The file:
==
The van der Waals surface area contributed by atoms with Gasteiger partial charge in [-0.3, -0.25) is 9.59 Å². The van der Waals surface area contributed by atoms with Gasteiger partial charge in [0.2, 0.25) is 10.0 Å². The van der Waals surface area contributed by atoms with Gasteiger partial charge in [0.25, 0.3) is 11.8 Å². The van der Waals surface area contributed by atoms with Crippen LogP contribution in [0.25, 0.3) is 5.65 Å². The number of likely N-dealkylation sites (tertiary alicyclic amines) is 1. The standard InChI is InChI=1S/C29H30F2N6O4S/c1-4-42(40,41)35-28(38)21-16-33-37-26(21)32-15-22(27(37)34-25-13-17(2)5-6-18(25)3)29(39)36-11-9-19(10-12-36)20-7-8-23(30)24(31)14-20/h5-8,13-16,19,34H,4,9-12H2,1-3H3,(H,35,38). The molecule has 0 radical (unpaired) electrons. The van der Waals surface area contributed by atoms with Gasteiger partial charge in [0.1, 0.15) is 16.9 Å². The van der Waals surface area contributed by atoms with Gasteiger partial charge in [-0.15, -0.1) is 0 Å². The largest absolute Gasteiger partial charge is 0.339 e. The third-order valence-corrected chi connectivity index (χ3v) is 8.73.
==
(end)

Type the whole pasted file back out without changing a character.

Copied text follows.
The van der Waals surface area contributed by atoms with Gasteiger partial charge in [-0.3, -0.25) is 9.59 Å². The van der Waals surface area contributed by atoms with Gasteiger partial charge in [0.2, 0.25) is 10.0 Å². The van der Waals surface area contributed by atoms with Gasteiger partial charge in [0.25, 0.3) is 11.8 Å². The van der Waals surface area contributed by atoms with Crippen LogP contribution in [0.25, 0.3) is 5.65 Å². The number of likely N-dealkylation sites (tertiary alicyclic amines) is 1. The standard InChI is InChI=1S/C29H30F2N6O4S/c1-4-42(40,41)35-28(38)21-16-33-37-26(21)32-15-22(27(37)34-25-13-17(2)5-6-18(25)3)29(39)36-11-9-19(10-12-36)20-7-8-23(30)24(31)14-20/h5-8,13-16,19,34H,4,9-12H2,1-3H3,(H,35,38). The molecule has 0 radical (unpaired) electrons. The van der Waals surface area contributed by atoms with Gasteiger partial charge in [0.1, 0.15) is 16.9 Å². The van der Waals surface area contributed by atoms with Gasteiger partial charge in [-0.15, -0.1) is 0 Å². The largest absolute Gasteiger partial charge is 0.339 e. The third-order valence-corrected chi connectivity index (χ3v) is 8.73.